The way we live is constantly being transformed by technological change. Alvin Toffler introduced in Future Shock (1970) the idea that for the first time in human history a person would see during her lifespan a total transformation of the world around her. Let’s take one of our grandparents born in the early 20th century seeing how transport changed from horses to cars and planes, and witnessing the introduction of radio, television and even some of them have seen the internet and smartphones.

This technological change is accelerating, some say at an exponential pace.

Some say that we, human beings, have reached such a level of technological achievement that we must take responsibilities for our actions. And that we need to use our knowledge and technology to regulate the impact of our innovations on the environment and society itself. Others may say that we need to reduce our use of technologies, resources and return to simpler ways of living. Another concern would be that this is no longer possible because we have have reached a point of no return. Thus we need to keep the use of existing technologies in check, with awareness of their impact in society, the environment and sustainability. And we need to develop new kinds of technologies to address and mitigate the issues existing technologies and its adoption are causing.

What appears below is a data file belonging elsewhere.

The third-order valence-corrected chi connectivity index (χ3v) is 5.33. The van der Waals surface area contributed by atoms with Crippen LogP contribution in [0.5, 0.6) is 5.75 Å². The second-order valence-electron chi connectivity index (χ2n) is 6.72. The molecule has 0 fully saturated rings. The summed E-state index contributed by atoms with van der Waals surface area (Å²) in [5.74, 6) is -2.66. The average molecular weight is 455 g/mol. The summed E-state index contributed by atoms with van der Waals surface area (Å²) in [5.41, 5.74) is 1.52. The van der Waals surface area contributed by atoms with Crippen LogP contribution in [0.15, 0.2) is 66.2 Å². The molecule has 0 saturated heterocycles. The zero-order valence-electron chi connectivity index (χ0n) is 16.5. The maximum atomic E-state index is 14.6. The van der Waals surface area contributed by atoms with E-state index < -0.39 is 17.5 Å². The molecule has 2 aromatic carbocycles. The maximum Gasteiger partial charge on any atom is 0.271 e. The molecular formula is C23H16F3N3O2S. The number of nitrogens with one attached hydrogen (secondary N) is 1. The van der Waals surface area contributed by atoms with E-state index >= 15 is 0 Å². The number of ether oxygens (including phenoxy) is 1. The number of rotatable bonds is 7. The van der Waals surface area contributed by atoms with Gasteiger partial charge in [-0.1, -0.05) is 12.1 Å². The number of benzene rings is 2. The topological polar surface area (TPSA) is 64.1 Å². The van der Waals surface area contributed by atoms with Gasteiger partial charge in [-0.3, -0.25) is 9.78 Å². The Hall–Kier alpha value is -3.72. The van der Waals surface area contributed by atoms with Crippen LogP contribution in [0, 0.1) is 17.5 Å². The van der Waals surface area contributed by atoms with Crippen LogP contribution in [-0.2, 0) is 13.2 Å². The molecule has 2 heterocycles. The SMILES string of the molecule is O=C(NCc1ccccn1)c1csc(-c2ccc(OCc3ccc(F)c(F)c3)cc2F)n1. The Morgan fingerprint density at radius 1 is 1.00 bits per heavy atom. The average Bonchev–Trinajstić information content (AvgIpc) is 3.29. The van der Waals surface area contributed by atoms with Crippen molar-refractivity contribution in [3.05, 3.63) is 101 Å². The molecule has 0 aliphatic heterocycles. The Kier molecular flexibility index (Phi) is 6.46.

This needs to be addressed in the context of policies – local and global – and big projects, but also in little actions and details. In some kind of long tail of the impact of technologies in the world.

This track of the TEEM conference is related to both, big and small issues and possible solutions. With special interest in the interaction of this debate and its outcomes with education in general and engineering education in particular.

We are interested in experiences, initiatives, projects and position papers related to this complex and pluridisciplinar problem we are all facing.

Paper language



Submission dates: September 10, 2016

Submission format:

Submissions must be done through, (choose this track before proceeding with submission)

Track Scientific Committee

Marc Alier Forment (Barcelona Tech, Spain) – Chair
Enric Mayol Sarroca (Barcelona Tech, Spain) – Chair